This is the one place that kids don’t have to be careful. It is a garden built just for them. The most my boys have to do is make sure they don’t knock over any of the other little ones running around inside.
And trust me when I say I have never been so happy to have a full change of clothes in my bag, no matter my kids ages. As a baby, Dek was soaked, but he was happy and able to keep up with his older cousins when we visited that first time.
Restrooms are available for children to dry off and change. Just make sure you bring a towel and change of clothes. Do not depend on the staff to have anything for you.
Also, be warned– this is by no means a water amusement park. You should not bring a swim suit. The children’s garden is actually very small compared to the rest of the property. It just has a lot of fountains and water activities that are the perfect height for babies and toddlers (and big kids) to do what comes naturally– splash around and make a fun mess.
LONGWOOD GARDENS FOOD OPTIONS
Longwood Gardens can and should be an all-day affair if you want to get the most out of your visit. It’s not a cheap outing, but it is well worth the price to see this historic property. That being said, you are going to want to plan on eating lunch or dinner while you are there. You are welcome to bring a picnic or buy your meal at one of the restaurants or café on site.
Dining options on The Terrace:
- The Café: This cafeteria-style restaurant has numerous hot and cold options for you to choose from that incorporate plenty of healthy options. Herbs and produce are taken from the gardens, and local flavors, like Kennett Square mushrooms, are often on the menu. You can order at the counter, or pick up a grab and go meal if you don’t want to wait in line.
- Beer Garden: Wood-fired pizzas, burgers and BBQ are all available at these outdoor takeout windows, along with local beer and not-so-local wine. There are plenty of picnic tables you can perch on while you enjoy your meal. Live music is often playing during the warmer months, so expect a crowd, but everyone is willing to share if there is space at their table.
- 1906: The only sit-down, fine-dining option at Longwood Gardens, and you may want to book a reservation on popular weekends. Food is focused around seasonal, locally sourced and sustainable ingredients, with views of the gardens and Conservatory in a quiet, serene atmosphere. When it is hot outside (or cold) and you have been wandering the gardens for a few hours, this is the perfect spot to catch your breath. Why is it called 1906? That is the year du Pont bought the property that would become Longwood Gardens.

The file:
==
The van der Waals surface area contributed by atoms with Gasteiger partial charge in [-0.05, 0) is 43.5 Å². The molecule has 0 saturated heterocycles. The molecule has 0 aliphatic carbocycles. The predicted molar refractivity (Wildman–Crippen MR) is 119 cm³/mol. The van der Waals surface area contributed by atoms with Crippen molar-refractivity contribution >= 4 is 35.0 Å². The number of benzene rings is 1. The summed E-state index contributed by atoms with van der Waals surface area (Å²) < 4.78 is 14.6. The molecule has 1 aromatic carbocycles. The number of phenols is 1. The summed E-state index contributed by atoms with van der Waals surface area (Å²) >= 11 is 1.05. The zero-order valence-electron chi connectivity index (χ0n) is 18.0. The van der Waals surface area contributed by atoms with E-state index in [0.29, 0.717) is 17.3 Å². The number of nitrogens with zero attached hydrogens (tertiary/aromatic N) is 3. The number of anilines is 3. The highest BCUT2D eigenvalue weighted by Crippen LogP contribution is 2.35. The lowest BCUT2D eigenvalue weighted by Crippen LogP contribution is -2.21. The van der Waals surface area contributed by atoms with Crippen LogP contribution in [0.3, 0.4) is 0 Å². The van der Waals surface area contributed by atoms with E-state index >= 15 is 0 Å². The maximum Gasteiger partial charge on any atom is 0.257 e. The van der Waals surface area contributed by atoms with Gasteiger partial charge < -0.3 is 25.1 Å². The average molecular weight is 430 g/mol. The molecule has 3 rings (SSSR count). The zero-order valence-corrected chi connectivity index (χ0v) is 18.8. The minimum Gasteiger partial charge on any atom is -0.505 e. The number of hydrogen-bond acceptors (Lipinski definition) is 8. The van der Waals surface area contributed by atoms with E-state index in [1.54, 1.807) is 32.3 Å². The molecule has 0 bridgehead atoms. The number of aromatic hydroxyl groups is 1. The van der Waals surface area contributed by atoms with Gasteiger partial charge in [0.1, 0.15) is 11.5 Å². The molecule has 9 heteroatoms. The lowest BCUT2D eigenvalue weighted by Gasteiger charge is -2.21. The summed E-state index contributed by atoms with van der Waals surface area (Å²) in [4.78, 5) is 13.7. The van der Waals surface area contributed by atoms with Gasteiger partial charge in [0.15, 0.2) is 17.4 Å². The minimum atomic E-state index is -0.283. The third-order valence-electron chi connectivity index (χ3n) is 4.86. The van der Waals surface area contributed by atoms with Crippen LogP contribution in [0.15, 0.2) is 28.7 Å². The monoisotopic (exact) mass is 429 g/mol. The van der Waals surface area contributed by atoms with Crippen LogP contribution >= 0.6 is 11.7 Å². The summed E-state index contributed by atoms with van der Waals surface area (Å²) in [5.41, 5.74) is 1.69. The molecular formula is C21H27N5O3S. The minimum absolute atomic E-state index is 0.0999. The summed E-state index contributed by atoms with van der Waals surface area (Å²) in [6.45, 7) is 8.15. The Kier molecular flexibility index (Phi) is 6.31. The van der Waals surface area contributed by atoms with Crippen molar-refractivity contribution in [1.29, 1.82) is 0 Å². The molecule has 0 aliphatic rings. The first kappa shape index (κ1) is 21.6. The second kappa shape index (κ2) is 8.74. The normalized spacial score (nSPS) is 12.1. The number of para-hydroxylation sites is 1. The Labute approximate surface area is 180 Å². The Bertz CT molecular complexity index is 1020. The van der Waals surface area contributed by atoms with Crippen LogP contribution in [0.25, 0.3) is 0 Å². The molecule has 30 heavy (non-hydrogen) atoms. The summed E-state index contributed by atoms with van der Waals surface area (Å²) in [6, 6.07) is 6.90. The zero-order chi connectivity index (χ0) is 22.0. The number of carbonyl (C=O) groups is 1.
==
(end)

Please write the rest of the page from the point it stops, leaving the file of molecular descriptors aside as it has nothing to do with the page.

LONGWOOD GARDENS AT CHRISTMAS
Christmas at Longwood Gardens is a family tradition for not just our little crew, but for generations of families who have been visiting. Those who live in Wilmington, Philadelphia, throughout the Brandywine Valley, and even farther afield, make the drive to Kennett Square to see the lights around the garden and the Conservatory all dressed up for the holidays.
Each year the garden staff picks a new theme. One year the Conservatory was inspired by the wealth and beauty of Versailles; another year it was Christmas Trees Reimagined.
Every year you go in expecting one interpretation and the garden staff surprises you with something completely different. When the Christmas Tree was reimagined, trees floated from the ceiling in the Exhibition Hall, while sculpted books danced in the fire place a la Harry Potter in the Ballroom.
Our favorite way to experience Christmas time at Longwood is to arrive midafternoon to tour the Conservatory and enjoy dinner at The Café. We then grab a few hot chocolates to keep us warm as we wander the lights just as the sun begins to set.
Do keep in mind that the holidays can get crowded and the light display is very popular at night. You will need to get a timed ticket to enter. Very rarely can you just show up and buy a ticket these days. It’s easy to check times online and buy the spot you would like though.
Read more about Longwood Garden Christmas
LONGWOOD GARDENS EVENTS
Every month a new event is announced at Longwood Gardens. Musical performances, theater shows, fountain displays, classes, and tours are always being added to the Longwood calendar of events. Jazz and Pop bands are showing up to play in the Beer Garden, classical performances are scheduled for the music room or Pipe Organ & Gallery. Our favorite events are always in summer and during the Christmas season. This is when the fireworks, illuminated fountains and holiday light displays turn on.
Longwood Gardens also hosts a big-name concert series. Past acts include Leslie Odom Jr., Jesse and Joy, Ira Glass, Roseanne Cash and Band, and the Philadelphia Orchestra. These shows do require tickets for an additional fee. Check website for listings.
LOOKING FOR A LONGWOOD GARDENS HOTEL? CHECK OUT THE FOLLOWING!
- Hotel Du Pont– Luxe hotel in downtown Wilmington
- The Westin Wilmington– right near Wilmington RiverFront + pool
- Homewood Suites by Hilton Wilmington – #1 value on TripAdvisor + pool
- Kimpton Hotel Monaco Philadelphia– Our favorite family line of hotels
- The Logan Philadelphia– in the heart of the Philly Museum scene
- 3-bedroom in the Heart of Trolley Square
- The Postel House Guest Cottage
- Trolley Square 2 Bedroom condo w/ Parking
- 3-bedroom Colonial Home
- Quaker Woodward House c 1745